influence of San Francisco and Seattle tech culture is everywhere in the
camps and exhibits built for the eight-day festival. Its Web site
suggests, in fluent acidese, that "[t]rying to explain what Burning Man
is to someone who has never been to the event is a bit like trying to
explain what a particular color looks like to someone who is blind."

At the 2007 event, I set up my tent at Camp Shift--as in "Shift your
consciousness"--next to four RVs rented by Alexander and Ann Shulgin and
their septu- and octagenarian friends from northern California. The
honored elders, the spiritual mothers and fathers of Burning Man, they
spent the nights sitting on plastic chairs and giggling until sunrise.
Near us, a guy I knew from the Eastern Shore--an elected county
official, actually--had set up a nine-and-half-hole miniature golf
course. Why nine and a half? "Because it's Burning Man," he explained.
Our camp featured lectures on psychedelics and a "ride" called "Dance,
Dance, Immolation." Players would don a flame-retardant suit and try to
dance to the flashing lights. Make a mistake, and you would be engulfed
in flames. The first entry on the FAQ sign read, "Is this safe? A:
Probably not."

John Gilmore was the fifth employee at Sun Microsystems and
registered the domain name in 1987. A Burner and well-known
psychonaut, he's certainly one of the mind-blown rich. Today a
civil-liberties activist, he's perhaps best known for Gilmore's Law, his
observation that "[t]he Net interprets censorship as damage and routes
around it." He told me that most of his colleagues in the sixties and
seventies used psychedelic drugs. "What psychedelics taught me is that
life is not rational. IBM was a very rational company," he said,
explaining why the corporate behemoth was overtaken by upstarts such as
Apple. Mark Pesce, the coinventor of virtual reality's coding language,
VRML, and a dedicated Burner, agreed that there's some relationship
between chemical mind expansion and advances in computer technology: "To
a man and a woman, the people behind [virtual reality] were acidheads,"
he said.

Gilmore doubts, however, that a strict cause-and-effect relationship
between drugs and the Internet can be proved. The type of person who's
inspired by the possibility of creating new ways of storing and sharing
knowledge, he said, is often the same kind interested in consciousness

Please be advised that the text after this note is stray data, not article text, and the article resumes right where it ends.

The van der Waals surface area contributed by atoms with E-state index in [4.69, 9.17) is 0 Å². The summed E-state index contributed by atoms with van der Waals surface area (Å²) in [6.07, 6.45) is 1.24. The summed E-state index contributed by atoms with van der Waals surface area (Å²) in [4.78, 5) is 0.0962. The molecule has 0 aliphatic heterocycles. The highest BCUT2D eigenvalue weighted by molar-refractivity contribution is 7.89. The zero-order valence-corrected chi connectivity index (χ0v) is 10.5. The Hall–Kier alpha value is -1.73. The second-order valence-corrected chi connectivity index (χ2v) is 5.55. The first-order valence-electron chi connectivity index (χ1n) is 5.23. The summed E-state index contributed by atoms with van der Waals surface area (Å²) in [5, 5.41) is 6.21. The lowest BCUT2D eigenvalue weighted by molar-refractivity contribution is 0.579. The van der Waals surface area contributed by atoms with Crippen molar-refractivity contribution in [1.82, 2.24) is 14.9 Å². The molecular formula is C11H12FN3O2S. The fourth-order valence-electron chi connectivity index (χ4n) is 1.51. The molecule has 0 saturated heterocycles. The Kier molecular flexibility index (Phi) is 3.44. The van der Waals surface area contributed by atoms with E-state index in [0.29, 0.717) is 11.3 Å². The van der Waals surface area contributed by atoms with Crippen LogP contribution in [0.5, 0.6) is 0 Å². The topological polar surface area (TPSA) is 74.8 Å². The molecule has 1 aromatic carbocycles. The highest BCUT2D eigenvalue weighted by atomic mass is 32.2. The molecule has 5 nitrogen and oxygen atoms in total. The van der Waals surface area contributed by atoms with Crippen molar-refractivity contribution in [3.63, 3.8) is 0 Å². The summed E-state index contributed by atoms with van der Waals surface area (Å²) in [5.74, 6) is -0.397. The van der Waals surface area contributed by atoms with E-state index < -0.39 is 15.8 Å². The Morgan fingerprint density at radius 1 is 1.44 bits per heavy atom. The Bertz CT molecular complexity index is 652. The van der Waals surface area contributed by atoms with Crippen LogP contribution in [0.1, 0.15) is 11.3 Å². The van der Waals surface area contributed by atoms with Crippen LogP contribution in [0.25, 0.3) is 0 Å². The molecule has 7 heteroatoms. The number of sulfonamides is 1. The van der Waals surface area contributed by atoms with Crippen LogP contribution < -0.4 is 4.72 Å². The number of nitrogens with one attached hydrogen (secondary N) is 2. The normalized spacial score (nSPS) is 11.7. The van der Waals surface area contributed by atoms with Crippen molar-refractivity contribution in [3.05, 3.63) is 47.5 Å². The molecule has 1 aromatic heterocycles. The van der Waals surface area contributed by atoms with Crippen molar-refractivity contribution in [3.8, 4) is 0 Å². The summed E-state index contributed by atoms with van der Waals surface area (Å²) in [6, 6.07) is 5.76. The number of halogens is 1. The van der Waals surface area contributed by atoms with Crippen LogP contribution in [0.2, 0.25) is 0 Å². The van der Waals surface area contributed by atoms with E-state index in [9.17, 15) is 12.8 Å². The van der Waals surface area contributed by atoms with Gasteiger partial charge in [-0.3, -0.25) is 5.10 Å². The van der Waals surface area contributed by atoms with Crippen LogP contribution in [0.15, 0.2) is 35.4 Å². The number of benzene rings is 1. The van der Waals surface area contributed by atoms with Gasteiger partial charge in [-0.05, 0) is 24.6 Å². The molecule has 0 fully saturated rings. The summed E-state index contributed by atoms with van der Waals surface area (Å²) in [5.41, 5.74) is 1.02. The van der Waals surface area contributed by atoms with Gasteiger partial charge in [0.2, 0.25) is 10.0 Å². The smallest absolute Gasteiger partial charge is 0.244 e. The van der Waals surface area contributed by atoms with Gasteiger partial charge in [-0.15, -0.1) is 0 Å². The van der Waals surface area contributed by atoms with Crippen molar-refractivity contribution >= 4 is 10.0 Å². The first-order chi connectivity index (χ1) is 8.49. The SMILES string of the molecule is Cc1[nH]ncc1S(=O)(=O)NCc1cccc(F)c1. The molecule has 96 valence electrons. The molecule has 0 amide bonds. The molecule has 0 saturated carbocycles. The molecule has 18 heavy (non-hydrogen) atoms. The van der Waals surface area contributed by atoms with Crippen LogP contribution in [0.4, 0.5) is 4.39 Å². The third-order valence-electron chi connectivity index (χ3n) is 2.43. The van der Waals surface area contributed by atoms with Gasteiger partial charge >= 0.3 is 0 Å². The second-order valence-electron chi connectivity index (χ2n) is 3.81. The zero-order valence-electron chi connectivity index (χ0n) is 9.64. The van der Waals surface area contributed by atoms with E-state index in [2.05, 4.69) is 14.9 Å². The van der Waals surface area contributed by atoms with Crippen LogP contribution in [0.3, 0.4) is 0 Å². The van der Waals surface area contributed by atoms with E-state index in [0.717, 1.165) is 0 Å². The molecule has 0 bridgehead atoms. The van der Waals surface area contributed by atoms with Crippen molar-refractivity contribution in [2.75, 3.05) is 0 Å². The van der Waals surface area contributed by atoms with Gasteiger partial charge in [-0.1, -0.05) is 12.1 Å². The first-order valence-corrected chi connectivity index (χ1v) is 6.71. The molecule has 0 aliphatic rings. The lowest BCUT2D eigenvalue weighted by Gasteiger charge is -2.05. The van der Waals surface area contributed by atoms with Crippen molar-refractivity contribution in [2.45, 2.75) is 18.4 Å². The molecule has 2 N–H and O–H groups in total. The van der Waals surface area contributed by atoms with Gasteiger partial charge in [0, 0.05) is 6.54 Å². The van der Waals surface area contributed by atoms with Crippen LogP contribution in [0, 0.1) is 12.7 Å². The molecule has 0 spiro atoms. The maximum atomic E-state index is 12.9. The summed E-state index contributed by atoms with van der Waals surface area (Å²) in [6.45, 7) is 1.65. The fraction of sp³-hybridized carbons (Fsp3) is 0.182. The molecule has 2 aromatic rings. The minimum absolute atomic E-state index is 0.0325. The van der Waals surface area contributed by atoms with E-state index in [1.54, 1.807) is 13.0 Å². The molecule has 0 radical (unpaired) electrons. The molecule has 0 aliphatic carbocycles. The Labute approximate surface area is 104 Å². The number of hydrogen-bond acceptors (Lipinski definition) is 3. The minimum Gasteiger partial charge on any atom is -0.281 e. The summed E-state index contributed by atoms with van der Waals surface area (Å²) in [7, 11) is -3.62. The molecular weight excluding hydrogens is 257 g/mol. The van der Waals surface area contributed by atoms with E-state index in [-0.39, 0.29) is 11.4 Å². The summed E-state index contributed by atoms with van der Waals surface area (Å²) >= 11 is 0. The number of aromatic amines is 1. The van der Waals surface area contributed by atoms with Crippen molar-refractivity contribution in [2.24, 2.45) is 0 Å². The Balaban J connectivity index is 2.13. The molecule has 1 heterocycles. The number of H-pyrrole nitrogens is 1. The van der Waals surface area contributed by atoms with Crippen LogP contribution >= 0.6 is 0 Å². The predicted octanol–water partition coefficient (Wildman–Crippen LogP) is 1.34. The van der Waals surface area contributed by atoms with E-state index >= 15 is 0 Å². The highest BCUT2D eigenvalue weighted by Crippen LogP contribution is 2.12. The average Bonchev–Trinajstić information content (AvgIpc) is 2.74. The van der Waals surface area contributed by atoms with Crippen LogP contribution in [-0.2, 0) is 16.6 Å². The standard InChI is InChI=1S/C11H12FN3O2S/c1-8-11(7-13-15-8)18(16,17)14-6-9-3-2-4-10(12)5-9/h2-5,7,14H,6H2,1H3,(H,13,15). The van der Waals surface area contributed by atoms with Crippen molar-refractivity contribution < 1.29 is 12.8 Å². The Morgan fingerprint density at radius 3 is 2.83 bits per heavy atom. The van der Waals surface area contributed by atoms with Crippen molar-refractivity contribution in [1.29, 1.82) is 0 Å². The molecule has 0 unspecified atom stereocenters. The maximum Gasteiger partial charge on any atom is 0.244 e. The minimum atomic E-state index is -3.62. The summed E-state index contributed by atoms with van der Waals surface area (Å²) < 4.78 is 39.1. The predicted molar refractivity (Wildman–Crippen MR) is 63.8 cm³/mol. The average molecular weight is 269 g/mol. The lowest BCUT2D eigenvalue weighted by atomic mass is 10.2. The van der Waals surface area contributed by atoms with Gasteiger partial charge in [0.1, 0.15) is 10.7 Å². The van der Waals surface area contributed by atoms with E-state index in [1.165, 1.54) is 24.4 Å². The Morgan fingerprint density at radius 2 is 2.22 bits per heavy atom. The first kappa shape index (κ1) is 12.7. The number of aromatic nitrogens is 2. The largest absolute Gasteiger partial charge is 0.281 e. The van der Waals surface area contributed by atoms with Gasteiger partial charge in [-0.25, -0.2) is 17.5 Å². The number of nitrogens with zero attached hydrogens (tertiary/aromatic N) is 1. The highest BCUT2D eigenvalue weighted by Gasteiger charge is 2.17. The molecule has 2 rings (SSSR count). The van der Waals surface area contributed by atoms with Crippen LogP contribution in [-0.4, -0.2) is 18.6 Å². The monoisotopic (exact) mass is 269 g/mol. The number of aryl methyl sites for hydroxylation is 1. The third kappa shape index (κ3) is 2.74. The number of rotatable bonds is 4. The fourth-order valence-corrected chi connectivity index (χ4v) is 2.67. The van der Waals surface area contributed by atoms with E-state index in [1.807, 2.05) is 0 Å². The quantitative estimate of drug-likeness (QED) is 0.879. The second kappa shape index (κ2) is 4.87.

exploration. At a basic level, both endeavors are a search for something
outside of everyday reality--but so are many creative and spiritual
undertakings, many of them strictly drug-free. But it's true, Gilmore
noted, that people do come to conclusions and experience revelations
while tripping. Perhaps some of those revelations have turned up in
programming code.

And perhaps in other scientific areas, too. According to Gilmore, the
maverick surfer/chemist Kary Mullis, a well-known LSD enthusiast, told
him that acid helped him develop the polymerase chain reaction, a
crucial breakthrough for biochemistry. The advance won him the Nobel
Prize in 1993. And according to reporter Alun Reese, Francis Crick, who
discovered DNA along with James Watson, told friends that he first saw
the double-helix structure while tripping on LSD.

It's no secret that Crick took acid; he also publicly advocated the
legalization of marijuana. Reese, who reported the story for a British wire service after
Crick's death, said that when he spoke with Crick about what he'd heard
from the scientist's friends, he "listened with rapt, amused attention"
and "gave no intimation of surprise. When I had finished, he said,
'Print a word of it and I'll sue.'"

------- The Letters -------

Dear Mr. Steve Jobs,

Hello from Albert Hofmann. I understand from media accounts that you feel LSD helped you creatively in your development of Apple computers and your personal spiritual quest. I'm interested in learning more about how LSD was useful to you.

I'm writing now, shortly after my 101st birthday, to request that you support Swiss psychiatrist Dr. Peter Gasser's proposed study of LSD-assisted psychotherapy in subjects with anxiety associated with life-threatening illness. This will become the first LSD-assisted psychotherapy study in over 35 years.

I hope you will help in the transformation of my problem child into a wonder child.


A. Hofmann
* * * * *

Dear Rick,

Thank you for all you do for my problem child. I am pleased to add whatever I can do from my part.

I learned much from your great letter, to do things after waiting for the right moment, how clever and careful you organize and do your work.

I do hope that my letter to Steve Jobs corresponds to your expectation, especially what regards the choice of the writing paper. [Doblin had asked Hofmann to use his personal letterhead. It's not what you're thinking.] I believe that I followed your prescription.

Hopefully Dr. Gasser will be successful with his request.

Cordially -